Information and discussion on all aspects of British photographic history
To coincide with the bicentenary of the birth of Julia Margaret Cameron, The Royal Photographic Society in partnership with the National Media Museum and the University of Westminster presents a day of lectures that celebrate women in photography from both sides of the lens.
The talks reflect on the historical and contemporary contribution made by women to photography. We will be discussing their work from the perspective of the photographer, asking how and if gender makes a difference to the way women work, and considering the influence it may have on their subjects.
Thomas Galifot is curator of photographs at the Musée d'Orsay in Paris. Thomas's talk will look at both amateur and professional women photographers who have played a more significant role in the history of photography than has been accorded to them in the field of the traditional fine arts.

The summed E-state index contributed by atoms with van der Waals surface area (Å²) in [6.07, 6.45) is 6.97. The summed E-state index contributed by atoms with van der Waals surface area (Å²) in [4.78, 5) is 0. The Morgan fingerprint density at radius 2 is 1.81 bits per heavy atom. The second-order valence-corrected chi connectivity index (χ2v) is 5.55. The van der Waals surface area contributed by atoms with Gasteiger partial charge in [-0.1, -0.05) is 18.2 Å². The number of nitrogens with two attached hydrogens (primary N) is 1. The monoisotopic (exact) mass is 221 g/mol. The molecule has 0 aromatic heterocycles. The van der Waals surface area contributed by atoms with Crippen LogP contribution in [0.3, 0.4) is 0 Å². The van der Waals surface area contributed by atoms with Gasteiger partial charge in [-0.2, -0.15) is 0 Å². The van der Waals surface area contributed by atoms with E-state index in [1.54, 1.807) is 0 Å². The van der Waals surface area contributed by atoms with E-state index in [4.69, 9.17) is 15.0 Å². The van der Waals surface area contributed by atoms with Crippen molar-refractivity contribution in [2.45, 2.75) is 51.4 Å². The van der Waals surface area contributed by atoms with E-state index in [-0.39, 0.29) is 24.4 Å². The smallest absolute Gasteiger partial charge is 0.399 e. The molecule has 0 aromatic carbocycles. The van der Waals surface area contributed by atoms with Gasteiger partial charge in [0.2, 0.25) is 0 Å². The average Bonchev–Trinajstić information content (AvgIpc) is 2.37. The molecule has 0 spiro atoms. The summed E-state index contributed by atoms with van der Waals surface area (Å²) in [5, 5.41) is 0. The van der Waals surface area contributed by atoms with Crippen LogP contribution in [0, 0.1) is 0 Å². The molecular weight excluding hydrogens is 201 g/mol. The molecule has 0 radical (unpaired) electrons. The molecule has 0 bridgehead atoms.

Antony Penrose is the Director of the Lee Miller Archives. Lee Miller made the transition from being a top model for Vogue to a photographer for the magazine in less than a year. She was intensely beautiful, highly intelligent and driven to succeed in a man's world. Her early apprenticeship to surrealist photographer Man Ray gave her the skills she needed to start her own studio in New York in 1932, after which she embarked upon an extraordinarily adventurous international career.
Linda Marchant is a Senior Lecturer in Photography in the School of Art and Design at Nottingham Trent University. She will take a close look at Cornel Lucas's stunning portraits of female film stars from a golden era of British filmmaking. From Jean Simmons to Joan Collins, Bacall and Bardot, Lucas's lens presented a plethora of female film stars to the cinemagoing public, and a uniquely British vision of stardom.
Helen Clarke is a Lecturer in History and Theory of Photography at Leeds College of Art. The story of Vivien Maier, 'the nanny who took pictures', captured the public's attention after her work was published on John Maloof's Flikr account in 2009. This talk looks at some of Maier's photographic work, particularly her self-portraits, and provides a reading of her character based on the evidence they present.
Image: Joan Collins 1952. © Cornel Lucas www.cornellucascollection.com
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